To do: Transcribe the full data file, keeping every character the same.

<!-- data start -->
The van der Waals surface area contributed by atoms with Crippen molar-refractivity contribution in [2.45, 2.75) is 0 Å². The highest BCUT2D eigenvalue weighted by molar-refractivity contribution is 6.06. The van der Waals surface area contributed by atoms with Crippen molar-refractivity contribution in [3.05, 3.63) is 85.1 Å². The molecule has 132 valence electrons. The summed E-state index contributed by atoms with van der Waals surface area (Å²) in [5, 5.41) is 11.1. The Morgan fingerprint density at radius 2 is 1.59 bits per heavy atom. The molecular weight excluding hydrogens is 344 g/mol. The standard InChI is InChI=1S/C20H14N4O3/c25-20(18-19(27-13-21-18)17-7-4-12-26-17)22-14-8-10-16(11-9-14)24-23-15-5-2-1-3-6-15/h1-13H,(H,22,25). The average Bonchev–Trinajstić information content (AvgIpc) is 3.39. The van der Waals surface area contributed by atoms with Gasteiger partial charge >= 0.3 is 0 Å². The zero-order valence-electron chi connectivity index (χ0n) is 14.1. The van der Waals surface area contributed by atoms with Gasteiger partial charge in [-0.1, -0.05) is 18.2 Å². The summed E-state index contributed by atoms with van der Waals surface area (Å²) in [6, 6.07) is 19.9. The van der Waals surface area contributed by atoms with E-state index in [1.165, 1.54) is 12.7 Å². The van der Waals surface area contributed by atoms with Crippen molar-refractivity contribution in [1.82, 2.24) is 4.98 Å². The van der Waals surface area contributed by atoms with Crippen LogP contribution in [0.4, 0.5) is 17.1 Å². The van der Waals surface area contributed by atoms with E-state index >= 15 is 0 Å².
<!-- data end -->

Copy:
The van der Waals surface area contributed by atoms with Crippen molar-refractivity contribution in [2.45, 2.75) is 0 Å². The highest BCUT2D eigenvalue weighted by molar-refractivity contribution is 6.06. The van der Waals surface area contributed by atoms with Crippen molar-refractivity contribution in [3.05, 3.63) is 85.1 Å². The molecule has 132 valence electrons. The summed E-state index contributed by atoms with van der Waals surface area (Å²) in [5, 5.41) is 11.1. The Morgan fingerprint density at radius 2 is 1.59 bits per heavy atom. The molecular weight excluding hydrogens is 344 g/mol. The standard InChI is InChI=1S/C20H14N4O3/c25-20(18-19(27-13-21-18)17-7-4-12-26-17)22-14-8-10-16(11-9-14)24-23-15-5-2-1-3-6-15/h1-13H,(H,22,25). The average Bonchev–Trinajstić information content (AvgIpc) is 3.39. The van der Waals surface area contributed by atoms with Gasteiger partial charge >= 0.3 is 0 Å². The zero-order valence-electron chi connectivity index (χ0n) is 14.1. The van der Waals surface area contributed by atoms with Gasteiger partial charge in [-0.1, -0.05) is 18.2 Å². The summed E-state index contributed by atoms with van der Waals surface area (Å²) in [6, 6.07) is 19.9. The van der Waals surface area contributed by atoms with E-state index in [1.165, 1.54) is 12.7 Å². The van der Waals surface area contributed by atoms with Crippen molar-refractivity contribution in [1.82, 2.24) is 4.98 Å². The van der Waals surface area contributed by atoms with Crippen LogP contribution in [0.4, 0.5) is 17.1 Å². The van der Waals surface area contributed by atoms with E-state index >= 15 is 0 Å².